Liquor giant Bacardi sues American Airlines for ‘losing or stealing’ 400 cases of French cognac

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Liquor giant Bacardi sues American Airlines for ‘losing or stealing’ 400 cases of French cognac

Bacardi has sued American Airlines over $65,000 worth of French cognac that disappeared during a flight from Paris to Los Angeles last year. Acco

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Bacardi has sued American Airlines over $65,000 worth of French cognac that disappeared during a flight from Paris to Los Angeles last year. 

According to the lawsuit, Bacardi gave American Airlines 24 pallets containing 1,680 cases to transport to Los Angeles International Airport. 

Six of those pallets, which had 400 cases in total, were either lost or stolen, Bacardi argues in the lawsuit filed Tuesday in Pasadena, California

The spirits company says that the airline carrier has failed to reimburse the $65,000 worth of imported French Cognac.

‘While in the possession, custody and control of [American Airlines], six pallets and three cases were lost or stolen,’ said the lawsuit, which was obtained by the Dallas Morning News

Bacardi gave American Airlines 24 pallets containing 1,680 cases to transport to Los Angeles International Airport last year. Six of those pallets, which had 400 cases in total, were either lost or stolen, Bacardi argues in the lawsuit filed Tuesday in California (File photo)

Bacardi gave American Airlines 24 pallets containing 1,680 cases to transport to Los Angeles International Airport last year. Six of those pallets, which had 400 cases in total, were either lost or stolen, Bacardi argues in the lawsuit filed Tuesday in California (File photo)

Bacardi gave American Airlines 24 pallets containing 1,680 cases to transport to Los Angeles International Airport last year. Six of those pallets, which had 400 cases in total, were either lost or stolen, Bacardi argues in the lawsuit filed Tuesday in California (File photo)

The spirits company says that the airline carrier has failed to reimburse the $65,000 worth of imported French Cognac (File photo)

The spirits company says that the airline carrier has failed to reimburse the $65,000 worth of imported French Cognac (File photo)

The spirits company says that the airline carrier has failed to reimburse the $65,000 worth of imported French Cognac (File photo)

Bacardi argues that American Airlines was responsible for the missing cargo and has not reimbursed the company after it gave 24 pallets when it took off from France.  

When the American Airlines flight landed at LAX, at least six pallets and three cases were missing. Each pallet is said to have 70 cases of the liquor, bringing the sum for the missing cargo to $65,820.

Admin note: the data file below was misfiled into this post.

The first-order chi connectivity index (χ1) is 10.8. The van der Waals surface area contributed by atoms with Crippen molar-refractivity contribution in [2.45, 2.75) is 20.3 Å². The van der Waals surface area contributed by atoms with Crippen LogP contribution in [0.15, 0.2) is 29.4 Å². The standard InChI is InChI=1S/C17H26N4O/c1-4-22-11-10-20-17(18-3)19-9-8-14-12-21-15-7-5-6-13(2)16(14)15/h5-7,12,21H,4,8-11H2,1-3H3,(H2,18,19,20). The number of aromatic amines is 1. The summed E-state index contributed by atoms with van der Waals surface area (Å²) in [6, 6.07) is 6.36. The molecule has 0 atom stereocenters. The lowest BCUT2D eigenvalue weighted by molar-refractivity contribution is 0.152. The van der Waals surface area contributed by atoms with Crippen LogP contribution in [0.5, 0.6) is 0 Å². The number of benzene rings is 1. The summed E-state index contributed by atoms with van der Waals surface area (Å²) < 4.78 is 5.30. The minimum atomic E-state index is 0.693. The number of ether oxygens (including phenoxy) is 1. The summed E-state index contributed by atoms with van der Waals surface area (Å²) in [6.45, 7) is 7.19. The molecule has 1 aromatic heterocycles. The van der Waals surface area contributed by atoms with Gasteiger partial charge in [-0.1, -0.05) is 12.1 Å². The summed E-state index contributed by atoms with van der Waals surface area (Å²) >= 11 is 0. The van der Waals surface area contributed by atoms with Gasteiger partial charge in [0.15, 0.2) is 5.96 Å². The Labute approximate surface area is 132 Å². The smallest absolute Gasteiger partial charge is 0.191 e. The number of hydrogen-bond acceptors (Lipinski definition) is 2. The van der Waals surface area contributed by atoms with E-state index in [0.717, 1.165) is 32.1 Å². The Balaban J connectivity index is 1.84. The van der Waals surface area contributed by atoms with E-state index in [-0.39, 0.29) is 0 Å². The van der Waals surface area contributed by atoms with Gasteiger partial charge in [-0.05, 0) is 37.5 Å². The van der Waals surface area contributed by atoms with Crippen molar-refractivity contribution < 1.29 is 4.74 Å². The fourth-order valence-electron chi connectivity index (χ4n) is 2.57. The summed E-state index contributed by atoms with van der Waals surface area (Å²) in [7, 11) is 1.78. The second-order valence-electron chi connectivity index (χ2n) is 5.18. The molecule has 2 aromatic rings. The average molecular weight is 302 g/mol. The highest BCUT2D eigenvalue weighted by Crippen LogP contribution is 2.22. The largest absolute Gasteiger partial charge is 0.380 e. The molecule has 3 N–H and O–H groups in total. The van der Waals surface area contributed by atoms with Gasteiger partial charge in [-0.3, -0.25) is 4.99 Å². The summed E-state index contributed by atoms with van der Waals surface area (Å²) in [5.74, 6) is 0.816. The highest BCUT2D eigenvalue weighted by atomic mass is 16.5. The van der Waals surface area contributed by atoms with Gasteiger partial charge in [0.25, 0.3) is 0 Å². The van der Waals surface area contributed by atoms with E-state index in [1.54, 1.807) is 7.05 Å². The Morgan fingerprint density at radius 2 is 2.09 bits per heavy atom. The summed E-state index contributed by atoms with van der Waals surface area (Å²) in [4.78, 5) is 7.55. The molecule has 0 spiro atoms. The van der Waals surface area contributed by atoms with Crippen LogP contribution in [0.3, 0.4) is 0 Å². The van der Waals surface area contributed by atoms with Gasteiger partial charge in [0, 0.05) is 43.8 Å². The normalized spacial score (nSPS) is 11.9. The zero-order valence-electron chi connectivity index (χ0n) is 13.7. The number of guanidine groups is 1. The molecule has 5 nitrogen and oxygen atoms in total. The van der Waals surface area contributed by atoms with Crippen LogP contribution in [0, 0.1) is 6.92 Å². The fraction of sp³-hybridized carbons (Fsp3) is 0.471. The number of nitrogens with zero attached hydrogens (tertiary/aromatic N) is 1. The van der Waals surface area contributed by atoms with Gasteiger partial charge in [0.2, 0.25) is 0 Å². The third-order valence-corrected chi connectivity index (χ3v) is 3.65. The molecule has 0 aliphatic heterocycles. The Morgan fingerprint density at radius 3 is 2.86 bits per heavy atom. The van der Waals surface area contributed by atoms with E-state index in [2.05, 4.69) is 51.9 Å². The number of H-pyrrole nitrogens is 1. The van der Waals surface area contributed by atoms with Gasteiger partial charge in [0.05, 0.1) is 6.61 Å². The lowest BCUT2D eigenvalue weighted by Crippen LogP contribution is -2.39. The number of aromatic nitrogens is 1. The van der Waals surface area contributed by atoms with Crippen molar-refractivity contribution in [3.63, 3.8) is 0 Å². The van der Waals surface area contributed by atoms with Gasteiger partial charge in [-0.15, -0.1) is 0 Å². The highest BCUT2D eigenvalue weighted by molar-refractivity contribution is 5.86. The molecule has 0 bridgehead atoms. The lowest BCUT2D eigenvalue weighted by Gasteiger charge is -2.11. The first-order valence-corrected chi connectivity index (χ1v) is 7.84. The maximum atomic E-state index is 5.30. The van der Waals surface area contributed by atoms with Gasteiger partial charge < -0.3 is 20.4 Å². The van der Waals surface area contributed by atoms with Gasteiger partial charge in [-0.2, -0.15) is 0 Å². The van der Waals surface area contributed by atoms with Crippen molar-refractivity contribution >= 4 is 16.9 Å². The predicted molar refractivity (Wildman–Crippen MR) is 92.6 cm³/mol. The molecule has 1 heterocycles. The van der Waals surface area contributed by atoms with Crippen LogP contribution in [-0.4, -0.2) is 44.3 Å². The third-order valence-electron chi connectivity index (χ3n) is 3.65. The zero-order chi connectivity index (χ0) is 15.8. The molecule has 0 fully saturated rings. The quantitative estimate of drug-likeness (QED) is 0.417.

DailyMail.com has reached out to American Airlines for comment. 

American Airlines first introduced cargo-only flights in 2020.  The cargo airline industry thrived during the onset of the COVID pandemic as international and local flights were halted. 

In 2021, the cargo industry generated revenue streams of $175 billion, according to Statista. During the first quarter of 2022, American Airlines has reported $8.9 billion in revenue, $364 million derived from cargo shipping, the New York Post reported. 

Bacardi argues that American Airlines was responsible for the missing cargo and has not reimbursed the company after it gave 24 pallets when it took off from France (File photo)

Bacardi argues that American Airlines was responsible for the missing cargo and has not reimbursed the company after it gave 24 pallets when it took off from France (File photo)

Bacardi argues that American Airlines was responsible for the missing cargo and has not reimbursed the company after it gave 24 pallets when it took off from France (File photo)

American Airlines is the latest carrier to give a rosy outlook for the rest of 2022 as airlines continue to recover from the pandemic.

American said Thursday that although it lost $1.64 billion in the first quarter, sales hit a record in March, and the company expects to earn a profit in the second quarter.

American’s upbeat view echoed similar comments from Delta Air Lines and United Airlines, which both predicted in recent days that they will earn full-year profits despite big losses in the first quarter.

Air travel was subdued in January and February by the omicron variant that caused an increase in COVID-19 cases among both travelers and airline employees. 

But travelers came back in March, and airline executives believe that Americans are eager to travel this summer and won’t be discouraged by another, smaller uptick in coronavirus cases and higher airfares.

American said overall business travel is 80percent of pre-pandemic levels, dragged down by corporate travel, which is only 50percent of 2019 levels

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